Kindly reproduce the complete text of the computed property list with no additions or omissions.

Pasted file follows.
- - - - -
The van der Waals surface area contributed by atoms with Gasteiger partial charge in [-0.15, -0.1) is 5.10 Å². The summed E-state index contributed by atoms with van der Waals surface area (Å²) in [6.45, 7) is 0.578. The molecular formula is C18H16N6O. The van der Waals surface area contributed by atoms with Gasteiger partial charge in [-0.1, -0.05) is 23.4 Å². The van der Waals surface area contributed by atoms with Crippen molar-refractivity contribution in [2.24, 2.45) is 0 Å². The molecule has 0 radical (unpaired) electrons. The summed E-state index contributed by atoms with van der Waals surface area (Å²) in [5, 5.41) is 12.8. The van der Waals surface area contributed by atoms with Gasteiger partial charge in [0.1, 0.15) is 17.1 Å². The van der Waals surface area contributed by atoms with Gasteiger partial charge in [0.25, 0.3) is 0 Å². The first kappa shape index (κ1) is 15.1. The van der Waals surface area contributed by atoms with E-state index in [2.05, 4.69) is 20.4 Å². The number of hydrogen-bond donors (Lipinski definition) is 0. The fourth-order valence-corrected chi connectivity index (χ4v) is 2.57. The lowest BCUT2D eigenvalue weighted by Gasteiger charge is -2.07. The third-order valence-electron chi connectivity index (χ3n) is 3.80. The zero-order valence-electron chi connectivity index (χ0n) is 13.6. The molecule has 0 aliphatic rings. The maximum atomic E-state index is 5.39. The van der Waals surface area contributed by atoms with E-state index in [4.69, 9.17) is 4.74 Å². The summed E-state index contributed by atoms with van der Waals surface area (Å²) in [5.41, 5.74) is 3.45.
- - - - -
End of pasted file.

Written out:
The van der Waals surface area contributed by atoms with Gasteiger partial charge in [-0.15, -0.1) is 5.10 Å². The summed E-state index contributed by atoms with van der Waals surface area (Å²) in [6.45, 7) is 0.578. The molecular formula is C18H16N6O. The van der Waals surface area contributed by atoms with Gasteiger partial charge in [-0.1, -0.05) is 23.4 Å². The van der Waals surface area contributed by atoms with Crippen molar-refractivity contribution in [2.24, 2.45) is 0 Å². The molecule has 0 radical (unpaired) electrons. The summed E-state index contributed by atoms with van der Waals surface area (Å²) in [5, 5.41) is 12.8. The van der Waals surface area contributed by atoms with Gasteiger partial charge in [0.1, 0.15) is 17.1 Å². The van der Waals surface area contributed by atoms with Gasteiger partial charge in [0.25, 0.3) is 0 Å². The first kappa shape index (κ1) is 15.1. The van der Waals surface area contributed by atoms with E-state index in [2.05, 4.69) is 20.4 Å². The number of hydrogen-bond donors (Lipinski definition) is 0. The fourth-order valence-corrected chi connectivity index (χ4v) is 2.57. The lowest BCUT2D eigenvalue weighted by Gasteiger charge is -2.07. The third-order valence-electron chi connectivity index (χ3n) is 3.80. The zero-order valence-electron chi connectivity index (χ0n) is 13.6. The molecule has 0 aliphatic rings. The maximum atomic E-state index is 5.39. The van der Waals surface area contributed by atoms with E-state index in [4.69, 9.17) is 4.74 Å². The summed E-state index contributed by atoms with van der Waals surface area (Å²) in [5.41, 5.74) is 3.45.